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A short series - the design and creation of a rugged Xeon class server #1
The Xeon Cluster Concept #1 – the MSC3M
Here we want to share a short series of stories, as the Tranquil R&D team conceive, design, test and build one of the world's first rugged, transportable micro clusters, based on Intel Xeon Core processors – what would become the MSC3M.
Our first micro cluster, the Orange Box was developed with the founder of Ubuntu, Mark Shuttleworth. Watch here as Mark unveils the 'Orange Box' ~ at ODS 2014.
After the successful delivery of many of Intel NUC based micro clusters – branded Ubuntu (Orange Box), and listening to the feedback from our customers, Tranquil R&D started a project plan to develop a 'true server class' micro cluster.
The aim being to create a powerful cluster of up to 10 Xeon class servers, in a single boxed product that could be light enough, yet rugged enough to be successfully transported on public airlines. This solution would not only deliver a unique solution to support real world field deployments (i.e. disaster zones), it would also be an ideal tool to support sales demonstrations, software training, exhibitions, sand box development etc., for cloud based organisations. Additionally the cluster would deliver a temporary or permanent solution to deliver high performance computing (HPC) needs i.e. data mining, big data, off-site web servers, engineering and rendering etc., where a small dedicated 'network engine / data centre' platform is required
The primary challenge was to create a unit light enough and rugged enough to be attractive to the prospective markets. After much deliberation it was decided the design team could only achieve the goal by making the server systems and the flight case in one unit – a challenge indeed. Although the military and other specialist industries have rugged computers in special flight cases, we haven't seen a 'cluster' of servers in a single, rugged case.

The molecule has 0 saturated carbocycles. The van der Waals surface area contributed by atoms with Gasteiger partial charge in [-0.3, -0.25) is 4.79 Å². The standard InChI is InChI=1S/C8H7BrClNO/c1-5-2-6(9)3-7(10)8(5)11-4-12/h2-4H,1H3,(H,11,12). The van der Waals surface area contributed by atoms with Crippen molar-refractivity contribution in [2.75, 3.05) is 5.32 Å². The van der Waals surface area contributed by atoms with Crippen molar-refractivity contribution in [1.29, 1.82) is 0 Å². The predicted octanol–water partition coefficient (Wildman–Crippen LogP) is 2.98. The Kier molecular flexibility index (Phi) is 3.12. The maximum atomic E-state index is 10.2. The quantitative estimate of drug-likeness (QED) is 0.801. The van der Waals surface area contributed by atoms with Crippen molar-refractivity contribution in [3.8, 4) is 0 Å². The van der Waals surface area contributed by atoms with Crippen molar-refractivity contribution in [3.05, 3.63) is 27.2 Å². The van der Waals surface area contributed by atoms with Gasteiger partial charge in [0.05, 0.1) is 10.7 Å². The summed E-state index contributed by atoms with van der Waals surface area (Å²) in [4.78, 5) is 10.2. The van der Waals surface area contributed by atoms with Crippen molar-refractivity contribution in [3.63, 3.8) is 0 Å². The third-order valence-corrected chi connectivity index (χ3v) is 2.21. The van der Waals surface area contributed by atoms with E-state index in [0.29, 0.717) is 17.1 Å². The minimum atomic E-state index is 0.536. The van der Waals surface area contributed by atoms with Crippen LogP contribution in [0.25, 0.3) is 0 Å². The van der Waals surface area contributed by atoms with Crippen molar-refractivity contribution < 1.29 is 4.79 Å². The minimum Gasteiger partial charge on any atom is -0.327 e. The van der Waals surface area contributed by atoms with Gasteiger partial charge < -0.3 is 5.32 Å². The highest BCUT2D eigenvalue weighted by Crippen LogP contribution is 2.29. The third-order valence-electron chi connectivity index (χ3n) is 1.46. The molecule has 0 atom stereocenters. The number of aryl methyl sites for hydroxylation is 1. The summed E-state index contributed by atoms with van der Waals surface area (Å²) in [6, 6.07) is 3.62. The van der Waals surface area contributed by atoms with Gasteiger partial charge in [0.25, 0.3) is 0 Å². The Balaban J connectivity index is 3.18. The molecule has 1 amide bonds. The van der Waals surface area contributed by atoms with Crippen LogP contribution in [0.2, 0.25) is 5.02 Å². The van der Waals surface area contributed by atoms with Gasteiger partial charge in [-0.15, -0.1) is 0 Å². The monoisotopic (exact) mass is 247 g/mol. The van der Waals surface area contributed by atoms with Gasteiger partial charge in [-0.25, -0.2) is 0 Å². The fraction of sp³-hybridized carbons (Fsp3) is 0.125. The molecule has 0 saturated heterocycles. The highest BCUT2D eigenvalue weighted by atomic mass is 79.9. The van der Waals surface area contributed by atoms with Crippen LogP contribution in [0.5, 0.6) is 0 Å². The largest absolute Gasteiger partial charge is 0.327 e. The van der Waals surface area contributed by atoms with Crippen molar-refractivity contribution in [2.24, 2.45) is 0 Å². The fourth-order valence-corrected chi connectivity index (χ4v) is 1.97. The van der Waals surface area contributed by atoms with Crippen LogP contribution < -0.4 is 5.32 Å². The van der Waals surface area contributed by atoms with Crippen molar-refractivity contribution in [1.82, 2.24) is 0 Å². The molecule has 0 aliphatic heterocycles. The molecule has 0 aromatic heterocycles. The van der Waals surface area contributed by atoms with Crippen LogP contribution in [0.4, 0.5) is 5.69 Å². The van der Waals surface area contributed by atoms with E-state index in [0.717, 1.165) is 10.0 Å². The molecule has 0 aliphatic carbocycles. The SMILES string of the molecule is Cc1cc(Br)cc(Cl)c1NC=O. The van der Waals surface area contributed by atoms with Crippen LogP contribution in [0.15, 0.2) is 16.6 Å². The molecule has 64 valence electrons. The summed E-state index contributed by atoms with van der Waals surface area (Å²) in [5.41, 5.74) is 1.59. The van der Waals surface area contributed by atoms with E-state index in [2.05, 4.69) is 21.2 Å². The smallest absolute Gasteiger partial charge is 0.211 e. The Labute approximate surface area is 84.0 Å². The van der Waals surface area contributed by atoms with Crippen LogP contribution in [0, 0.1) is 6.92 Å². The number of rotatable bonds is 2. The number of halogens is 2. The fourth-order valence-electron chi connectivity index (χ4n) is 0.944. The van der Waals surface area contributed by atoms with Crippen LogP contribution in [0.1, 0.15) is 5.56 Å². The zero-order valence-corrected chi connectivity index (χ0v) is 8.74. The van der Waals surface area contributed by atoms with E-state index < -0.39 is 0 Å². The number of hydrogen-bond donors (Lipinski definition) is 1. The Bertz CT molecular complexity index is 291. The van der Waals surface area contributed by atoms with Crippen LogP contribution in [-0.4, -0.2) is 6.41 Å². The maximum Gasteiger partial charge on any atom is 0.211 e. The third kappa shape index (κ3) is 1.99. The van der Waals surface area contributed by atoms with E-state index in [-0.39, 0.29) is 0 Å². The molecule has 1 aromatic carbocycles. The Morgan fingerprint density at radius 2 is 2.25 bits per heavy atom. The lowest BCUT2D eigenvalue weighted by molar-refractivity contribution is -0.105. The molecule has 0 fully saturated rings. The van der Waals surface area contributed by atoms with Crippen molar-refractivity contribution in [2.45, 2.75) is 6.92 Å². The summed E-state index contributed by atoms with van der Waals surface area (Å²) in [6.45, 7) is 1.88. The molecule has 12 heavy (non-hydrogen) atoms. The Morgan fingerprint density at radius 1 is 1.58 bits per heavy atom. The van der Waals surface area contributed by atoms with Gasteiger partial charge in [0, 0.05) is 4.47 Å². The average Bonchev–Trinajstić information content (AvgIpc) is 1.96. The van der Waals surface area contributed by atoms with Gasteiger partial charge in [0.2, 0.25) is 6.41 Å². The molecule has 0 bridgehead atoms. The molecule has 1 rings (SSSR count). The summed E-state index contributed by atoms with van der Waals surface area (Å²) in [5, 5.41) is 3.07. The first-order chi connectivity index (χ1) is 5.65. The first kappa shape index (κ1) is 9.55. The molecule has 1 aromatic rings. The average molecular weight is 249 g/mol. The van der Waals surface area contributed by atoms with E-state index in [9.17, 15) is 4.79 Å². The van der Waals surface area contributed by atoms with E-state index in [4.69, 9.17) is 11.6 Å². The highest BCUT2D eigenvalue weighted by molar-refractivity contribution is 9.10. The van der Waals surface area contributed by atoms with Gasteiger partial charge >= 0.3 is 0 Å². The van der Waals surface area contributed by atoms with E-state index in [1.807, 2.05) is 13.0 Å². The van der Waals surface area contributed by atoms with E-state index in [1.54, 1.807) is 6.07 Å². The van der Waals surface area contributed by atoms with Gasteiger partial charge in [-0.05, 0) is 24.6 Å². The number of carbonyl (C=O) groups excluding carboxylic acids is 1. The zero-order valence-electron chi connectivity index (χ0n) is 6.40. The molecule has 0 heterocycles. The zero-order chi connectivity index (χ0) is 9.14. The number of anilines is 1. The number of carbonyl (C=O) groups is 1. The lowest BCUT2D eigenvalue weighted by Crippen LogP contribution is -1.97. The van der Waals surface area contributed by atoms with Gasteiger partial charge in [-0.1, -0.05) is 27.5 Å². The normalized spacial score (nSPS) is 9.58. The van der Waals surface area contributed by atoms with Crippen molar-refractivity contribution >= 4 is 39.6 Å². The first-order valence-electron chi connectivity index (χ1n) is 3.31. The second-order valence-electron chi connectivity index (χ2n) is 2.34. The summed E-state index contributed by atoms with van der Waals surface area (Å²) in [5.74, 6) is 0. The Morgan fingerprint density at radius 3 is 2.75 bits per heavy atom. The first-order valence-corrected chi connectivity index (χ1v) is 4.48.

The story of the MSC3M begins...
A range of Xeon class cluster products had already been developed and produced back
in the Summer of 2014 – so the design and test time invested in the 'Xeon Blades' that would be used in the MSC3M could be relied on. A novel solution to closely stacking 'blades' was created. The complex custom 'blade carriers' were designed to not only support the main boards, SSDs etc., – but the embedded high performance heat pipes were used to carry the heat away from the CPU, chipset and voltage regulators to a large heat sink, spanning the depth and width of the system. The large, custom manufactured heat sink, assisting by forced air, cools all ten blades and also the power supply.
Having ten aluminium CPU 'blades' and the single or dual 720W PSUs connected to the large heat sink would then create a further challenge – a single large mass, of sensitive and expensive components. This 'core' mass was measured at 17-18Kg. Protecting the core from shocks that would be inflicted by couriers, airlines, and users is imperative to the success of the project.
The team designed a solution where the core is suspended inside the flight case itself. Specialised suspension devices and buffers were engineered to guarantee that even the most severe of transit shocks would be absorbed and there would be no damage to the core. In one of a series of tests a completed unit (total mass of 31Kg) was rolled down a flight of 15 concrete stairs! The system passed this excessive roll/drop test, although the flight case, and the stairs, did show small impact marks!
In the next part of this series, we share the CAD element of the design.